It's not shocking considering how far off the rails the Republican Party has careened.
They're willing to do or say anything, no matter how contradictory or ridiculous in order to portray themselves as victims and to stir the shitstorm. The Mother Jones story had barely made its rounds before McConnell began using the Watergate-style conspiracy theory to raise money for his campaign. The following image was used in a McConnell email blast to supporters:
Um, doesn't a "wiretap" have to do with a phone line? The recording was made in a room, not on a phone. Oh, but I get it. Who cares about facts? Wiretapping sounds more sinister.
Of course if McConnell was serious about finding the culprit, he'd simply round up everyone who was in the meeting and check their smartphones for recordings and email attachments. But he's not serious. In fact, the true Nixonian in this twisted story is McConnell himself and his bottom-feeding campaign goons.
If the "emotionally unstable" smear sounds familiar, it should. It's torn directly from the Nixon playbook. Not only did Nixon's creepy team of "Plumbers" attain Daniel Ellsberg's mental health records in order to publicly discredit the leaker of the Pentagon Papers, but the Nixon White House also had in its possession the mental health records belonging to the 1972 Democratic vice presidential candidate and U.S. Senator Thomas Eagleton, which eventually led to the candidate withdrawing from the campaign after it was learned that he had received electroshock therapy. The Eagleton affair further weakened the McGovern campaign and augmented Nixon's landslide re-election. With Ashley Judd, the McConnell campaign was clearly planning to use her history of depression as an Ellsberg/Eagleton cudgel for questioning her judgment and psychological stability. And the Democrats are Nixonian? By the way, knowing what we know about the 113th Congress, specifically some of the Republican members of the House, it's difficult to believe that Judd would've been the only sitting legislator who's "emotionally unbalanced."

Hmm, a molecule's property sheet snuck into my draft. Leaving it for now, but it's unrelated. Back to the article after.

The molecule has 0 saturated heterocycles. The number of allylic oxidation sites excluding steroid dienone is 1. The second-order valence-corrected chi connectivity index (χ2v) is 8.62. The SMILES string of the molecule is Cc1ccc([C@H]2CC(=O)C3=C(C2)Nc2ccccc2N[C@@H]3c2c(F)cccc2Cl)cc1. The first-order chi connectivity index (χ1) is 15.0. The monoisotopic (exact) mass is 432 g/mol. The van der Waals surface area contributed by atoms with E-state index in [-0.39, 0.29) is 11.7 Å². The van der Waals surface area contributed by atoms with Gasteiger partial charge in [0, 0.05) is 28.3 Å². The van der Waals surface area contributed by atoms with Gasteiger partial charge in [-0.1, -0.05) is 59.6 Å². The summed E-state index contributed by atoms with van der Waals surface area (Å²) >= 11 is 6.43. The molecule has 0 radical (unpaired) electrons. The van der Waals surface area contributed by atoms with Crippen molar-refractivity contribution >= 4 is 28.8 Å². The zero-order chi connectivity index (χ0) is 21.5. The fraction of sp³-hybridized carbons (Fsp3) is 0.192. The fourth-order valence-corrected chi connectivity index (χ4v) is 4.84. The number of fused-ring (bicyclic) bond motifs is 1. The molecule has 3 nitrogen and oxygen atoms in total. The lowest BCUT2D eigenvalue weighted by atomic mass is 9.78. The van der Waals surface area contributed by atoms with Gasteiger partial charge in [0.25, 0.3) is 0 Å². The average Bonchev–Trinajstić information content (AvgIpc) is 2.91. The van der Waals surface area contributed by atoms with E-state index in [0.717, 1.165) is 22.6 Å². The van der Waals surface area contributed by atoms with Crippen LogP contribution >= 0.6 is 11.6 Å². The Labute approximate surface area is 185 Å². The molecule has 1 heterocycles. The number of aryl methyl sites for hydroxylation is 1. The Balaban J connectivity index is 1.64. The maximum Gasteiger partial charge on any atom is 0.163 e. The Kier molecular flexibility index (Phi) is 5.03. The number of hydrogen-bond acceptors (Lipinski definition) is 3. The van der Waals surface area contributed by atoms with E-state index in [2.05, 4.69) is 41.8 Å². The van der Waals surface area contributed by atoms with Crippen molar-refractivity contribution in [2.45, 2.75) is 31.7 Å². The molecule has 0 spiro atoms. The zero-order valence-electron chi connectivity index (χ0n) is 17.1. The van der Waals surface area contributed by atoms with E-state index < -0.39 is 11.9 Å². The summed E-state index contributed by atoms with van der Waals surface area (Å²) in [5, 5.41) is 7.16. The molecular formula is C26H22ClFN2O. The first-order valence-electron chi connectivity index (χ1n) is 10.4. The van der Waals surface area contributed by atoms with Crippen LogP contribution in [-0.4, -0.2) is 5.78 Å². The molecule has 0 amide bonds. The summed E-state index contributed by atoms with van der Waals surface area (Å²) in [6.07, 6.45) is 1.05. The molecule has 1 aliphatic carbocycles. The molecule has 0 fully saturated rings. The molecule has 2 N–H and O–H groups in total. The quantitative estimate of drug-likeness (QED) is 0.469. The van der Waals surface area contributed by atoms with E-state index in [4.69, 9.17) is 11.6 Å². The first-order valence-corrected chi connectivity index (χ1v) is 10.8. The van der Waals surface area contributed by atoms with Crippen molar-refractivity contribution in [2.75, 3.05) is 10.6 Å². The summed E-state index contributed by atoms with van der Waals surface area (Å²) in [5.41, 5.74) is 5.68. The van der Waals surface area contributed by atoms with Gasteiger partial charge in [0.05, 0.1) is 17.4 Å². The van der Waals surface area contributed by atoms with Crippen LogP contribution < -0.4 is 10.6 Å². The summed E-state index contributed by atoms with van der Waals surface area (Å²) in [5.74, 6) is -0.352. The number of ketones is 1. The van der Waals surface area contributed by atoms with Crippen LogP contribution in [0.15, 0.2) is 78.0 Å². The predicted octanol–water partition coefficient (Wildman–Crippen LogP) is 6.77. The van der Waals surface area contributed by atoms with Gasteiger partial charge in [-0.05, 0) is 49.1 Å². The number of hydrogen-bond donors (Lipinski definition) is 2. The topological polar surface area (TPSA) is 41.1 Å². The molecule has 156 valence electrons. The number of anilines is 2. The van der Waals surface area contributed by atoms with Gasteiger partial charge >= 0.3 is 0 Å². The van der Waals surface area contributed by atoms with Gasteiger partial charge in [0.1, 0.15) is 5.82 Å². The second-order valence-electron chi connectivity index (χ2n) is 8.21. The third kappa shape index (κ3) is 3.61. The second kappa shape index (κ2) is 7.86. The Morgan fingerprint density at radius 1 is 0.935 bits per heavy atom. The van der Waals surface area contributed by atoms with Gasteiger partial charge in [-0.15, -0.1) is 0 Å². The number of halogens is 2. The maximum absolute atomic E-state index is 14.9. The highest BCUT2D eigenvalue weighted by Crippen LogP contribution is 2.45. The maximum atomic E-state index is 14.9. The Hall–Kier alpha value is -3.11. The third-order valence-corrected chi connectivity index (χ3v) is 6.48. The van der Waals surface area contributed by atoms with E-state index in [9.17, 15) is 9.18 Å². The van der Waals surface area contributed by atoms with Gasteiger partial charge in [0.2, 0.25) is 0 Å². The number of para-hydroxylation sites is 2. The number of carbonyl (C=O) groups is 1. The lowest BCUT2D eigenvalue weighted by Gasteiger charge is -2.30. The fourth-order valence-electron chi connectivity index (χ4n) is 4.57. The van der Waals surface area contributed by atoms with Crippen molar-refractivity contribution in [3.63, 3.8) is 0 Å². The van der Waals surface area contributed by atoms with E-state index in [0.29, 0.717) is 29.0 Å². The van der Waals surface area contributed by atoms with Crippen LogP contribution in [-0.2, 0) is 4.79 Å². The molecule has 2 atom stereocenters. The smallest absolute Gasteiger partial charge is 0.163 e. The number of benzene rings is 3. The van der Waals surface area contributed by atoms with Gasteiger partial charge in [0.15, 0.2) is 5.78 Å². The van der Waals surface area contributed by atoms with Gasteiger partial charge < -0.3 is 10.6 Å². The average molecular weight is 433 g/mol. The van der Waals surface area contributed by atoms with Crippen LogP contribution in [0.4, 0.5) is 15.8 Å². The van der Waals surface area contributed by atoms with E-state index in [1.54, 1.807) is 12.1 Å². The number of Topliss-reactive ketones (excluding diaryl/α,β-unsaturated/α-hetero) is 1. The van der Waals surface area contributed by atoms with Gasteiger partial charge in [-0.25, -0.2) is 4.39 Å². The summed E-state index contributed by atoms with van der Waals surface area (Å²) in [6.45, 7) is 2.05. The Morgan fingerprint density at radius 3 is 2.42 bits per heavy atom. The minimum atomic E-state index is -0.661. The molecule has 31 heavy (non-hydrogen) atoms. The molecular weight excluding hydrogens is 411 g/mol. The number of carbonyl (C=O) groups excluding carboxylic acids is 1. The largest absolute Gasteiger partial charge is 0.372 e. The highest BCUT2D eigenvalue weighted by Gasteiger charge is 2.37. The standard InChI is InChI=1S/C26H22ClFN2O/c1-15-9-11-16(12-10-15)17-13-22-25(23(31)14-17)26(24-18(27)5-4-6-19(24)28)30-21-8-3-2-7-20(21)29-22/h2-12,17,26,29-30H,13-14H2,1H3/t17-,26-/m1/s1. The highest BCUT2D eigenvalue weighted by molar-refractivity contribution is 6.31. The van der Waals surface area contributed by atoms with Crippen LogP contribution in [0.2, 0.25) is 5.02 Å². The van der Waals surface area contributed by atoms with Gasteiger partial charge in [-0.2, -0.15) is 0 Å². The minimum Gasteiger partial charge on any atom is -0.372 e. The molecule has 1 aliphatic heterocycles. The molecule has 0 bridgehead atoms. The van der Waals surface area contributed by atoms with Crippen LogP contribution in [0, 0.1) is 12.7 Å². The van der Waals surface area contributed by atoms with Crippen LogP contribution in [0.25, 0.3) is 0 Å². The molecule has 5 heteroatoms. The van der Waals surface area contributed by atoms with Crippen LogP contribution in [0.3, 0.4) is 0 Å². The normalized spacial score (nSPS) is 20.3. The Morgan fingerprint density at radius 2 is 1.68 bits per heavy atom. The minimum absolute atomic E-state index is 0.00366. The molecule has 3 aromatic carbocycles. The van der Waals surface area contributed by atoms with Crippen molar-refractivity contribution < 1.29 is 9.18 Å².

Incidentally, has anyone asked McConnell, who's not embarrassed to stand before the press corps and spread paranoid conspiracy theories, whether he's suffering from some form of schizophrenia? I mean, as I've written here, it could very easily have been a disgruntled aide with a smartphone, but McConnell immediately skipped over the most plausible explanation to Nixonian Watergate Recording Conspiracy! IEEEE! I don't recall Romney lashing out with accusations of Nixonian conspiracies after the 47 Percent recordings were published. Does McConnell need some help? Why the paranoia? Just asking.
Knowing what McConnell was planning, perhaps Judd was wise to stay out of the propeller blades, but I would've enjoyed watching that campaign. Among other reasons, she would've further vindicated the accusations that the Republican Party is an unserious posse of smearmongers, paranoiacs and ignorant misogynistic bullies. Then again, it appears as if McConnell and the others are successfully damning themselves on those counts.